It took us about 40 minutes to get to the farm and despite being led down narrow country road lanes by the GPS lady, we managed to find the farm.  I soon realised we had been there before, a deja vu thing.  It turned out that the Newgrange site was just 200 meters down the road from the farm.

Newgrange Farm is a small little family business that changed from agriculture to tourism industry when the government grants ran out.  Now they have a blossoming business.  They opened at 10.30 and we were the 2nd car in the carpark!

The first thing that hit us was the strong smell of animal pooh.  Welcome to the country side – be mindful were you step.

The kids were super excited and we quickly made our way to the stables, after paying a small entrance fee of course.  In short, each of the old horse stables had been transformed into a small petting farm for cats, dogs, goats, sheep, chickens, etc.  Nothing fancy, but the kids loved it.

Our son is the biggest Barnyard fan ever.  Otis & the gang is among he’s real-life heroes, so you can only imagine how he reacted when he got face to nose with a cow that looked exactly like Otis.  Here’s something you probably didn’t notice about Barnyard.  Otis is a male cow, so why does he have utters?

Anyway, as we wandered through the manure, mud and hay, the kids got even more excited.  We ran to/from every stable to pet and hold the animals.  The favourite stables were the cats and dogs.  Funny, we have three dogs in the house, so we just drove for 40 minutes to spend time with three other dogs!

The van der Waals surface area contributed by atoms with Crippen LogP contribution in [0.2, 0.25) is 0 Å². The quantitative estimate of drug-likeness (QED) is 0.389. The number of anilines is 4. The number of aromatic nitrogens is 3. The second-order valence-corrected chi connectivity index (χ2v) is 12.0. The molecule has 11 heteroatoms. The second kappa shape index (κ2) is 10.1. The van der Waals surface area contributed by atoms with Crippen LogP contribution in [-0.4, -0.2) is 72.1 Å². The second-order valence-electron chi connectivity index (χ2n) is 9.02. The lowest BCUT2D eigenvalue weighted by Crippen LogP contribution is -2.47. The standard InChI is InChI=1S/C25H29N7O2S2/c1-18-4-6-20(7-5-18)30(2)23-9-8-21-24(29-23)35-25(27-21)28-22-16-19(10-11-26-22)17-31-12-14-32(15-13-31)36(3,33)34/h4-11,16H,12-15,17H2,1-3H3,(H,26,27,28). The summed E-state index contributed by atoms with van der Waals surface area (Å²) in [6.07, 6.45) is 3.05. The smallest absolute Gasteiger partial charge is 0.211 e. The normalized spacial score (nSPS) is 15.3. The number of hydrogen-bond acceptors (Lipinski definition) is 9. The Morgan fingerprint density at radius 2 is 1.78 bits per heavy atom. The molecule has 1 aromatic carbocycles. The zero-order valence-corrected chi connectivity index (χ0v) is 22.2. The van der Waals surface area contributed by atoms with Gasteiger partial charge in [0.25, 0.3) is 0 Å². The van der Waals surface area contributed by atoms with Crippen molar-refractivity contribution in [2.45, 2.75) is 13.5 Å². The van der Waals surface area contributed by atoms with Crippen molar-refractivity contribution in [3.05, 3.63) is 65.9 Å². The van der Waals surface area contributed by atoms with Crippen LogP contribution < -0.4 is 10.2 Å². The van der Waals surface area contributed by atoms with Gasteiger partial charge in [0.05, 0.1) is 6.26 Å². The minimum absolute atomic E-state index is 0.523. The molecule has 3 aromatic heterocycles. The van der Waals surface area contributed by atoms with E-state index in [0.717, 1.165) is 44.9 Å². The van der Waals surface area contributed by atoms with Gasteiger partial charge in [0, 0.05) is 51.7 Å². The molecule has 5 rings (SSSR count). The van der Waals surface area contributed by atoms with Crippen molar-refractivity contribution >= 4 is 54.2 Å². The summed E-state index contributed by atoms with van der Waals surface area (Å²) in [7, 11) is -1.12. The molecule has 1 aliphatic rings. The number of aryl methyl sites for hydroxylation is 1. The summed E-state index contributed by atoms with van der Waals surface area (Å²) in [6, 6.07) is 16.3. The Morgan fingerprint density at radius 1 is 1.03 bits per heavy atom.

Our daughter is absolutely fascinated with cats. I’m not sure why? So, she wanted to spend time with the kittens all the time.  However, bottle feeding the sheep was extremely amusing, at lest for my wife, but our son just legged it.

We then spent 20 minutes feeding a wide range of birds.  The kids were not overly impressed with these feathered creatures, especially not the pigeons, as they circled and enclosed the kids as they were holding the bread.  Suddenly my son stood still.  He was staring at something.  I looked.  A white pigeon was sitting on the fence inches from his face staring at the bread he was holding.  Like speed of lightning, the bird took off and grabbed the bread.  The poor little dude got a fright and started to scream.  All the other birds got even more frightened and they all flew off.  Feathers were dropping like snow all around my son.  I leaped to his rescue.  I know how vicious birds can be after watching Hitchcock’s ‘The Birds”. It’s a true story, you know.